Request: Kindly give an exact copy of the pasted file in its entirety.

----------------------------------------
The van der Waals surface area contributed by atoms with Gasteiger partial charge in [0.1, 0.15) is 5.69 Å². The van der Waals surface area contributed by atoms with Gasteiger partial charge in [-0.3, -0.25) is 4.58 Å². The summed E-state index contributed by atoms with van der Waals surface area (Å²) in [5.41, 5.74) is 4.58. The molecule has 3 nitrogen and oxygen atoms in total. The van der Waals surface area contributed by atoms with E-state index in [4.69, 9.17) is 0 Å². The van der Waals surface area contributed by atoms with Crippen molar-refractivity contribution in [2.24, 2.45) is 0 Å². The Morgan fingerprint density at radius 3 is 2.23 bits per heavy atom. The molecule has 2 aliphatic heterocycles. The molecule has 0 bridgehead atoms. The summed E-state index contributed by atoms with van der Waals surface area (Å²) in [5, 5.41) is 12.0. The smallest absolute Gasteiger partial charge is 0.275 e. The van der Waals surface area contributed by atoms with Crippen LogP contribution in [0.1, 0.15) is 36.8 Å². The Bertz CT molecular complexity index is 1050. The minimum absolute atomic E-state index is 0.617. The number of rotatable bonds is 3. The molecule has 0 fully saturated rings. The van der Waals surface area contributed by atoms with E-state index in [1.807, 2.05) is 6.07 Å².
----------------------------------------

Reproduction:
The van der Waals surface area contributed by atoms with Gasteiger partial charge in [0.1, 0.15) is 5.69 Å². The van der Waals surface area contributed by atoms with Gasteiger partial charge in [-0.3, -0.25) is 4.58 Å². The summed E-state index contributed by atoms with van der Waals surface area (Å²) in [5.41, 5.74) is 4.58. The molecule has 3 nitrogen and oxygen atoms in total. The van der Waals surface area contributed by atoms with E-state index in [4.69, 9.17) is 0 Å². The van der Waals surface area contributed by atoms with Crippen molar-refractivity contribution in [2.24, 2.45) is 0 Å². The Morgan fingerprint density at radius 3 is 2.23 bits per heavy atom. The molecule has 2 aliphatic heterocycles. The molecule has 0 bridgehead atoms. The summed E-state index contributed by atoms with van der Waals surface area (Å²) in [5, 5.41) is 12.0. The smallest absolute Gasteiger partial charge is 0.275 e. The van der Waals surface area contributed by atoms with Crippen LogP contribution in [0.1, 0.15) is 36.8 Å². The Bertz CT molecular complexity index is 1050. The minimum absolute atomic E-state index is 0.617. The number of rotatable bonds is 3. The molecule has 0 fully saturated rings. The van der Waals surface area contributed by atoms with E-state index in [1.807, 2.05) is 6.07 Å².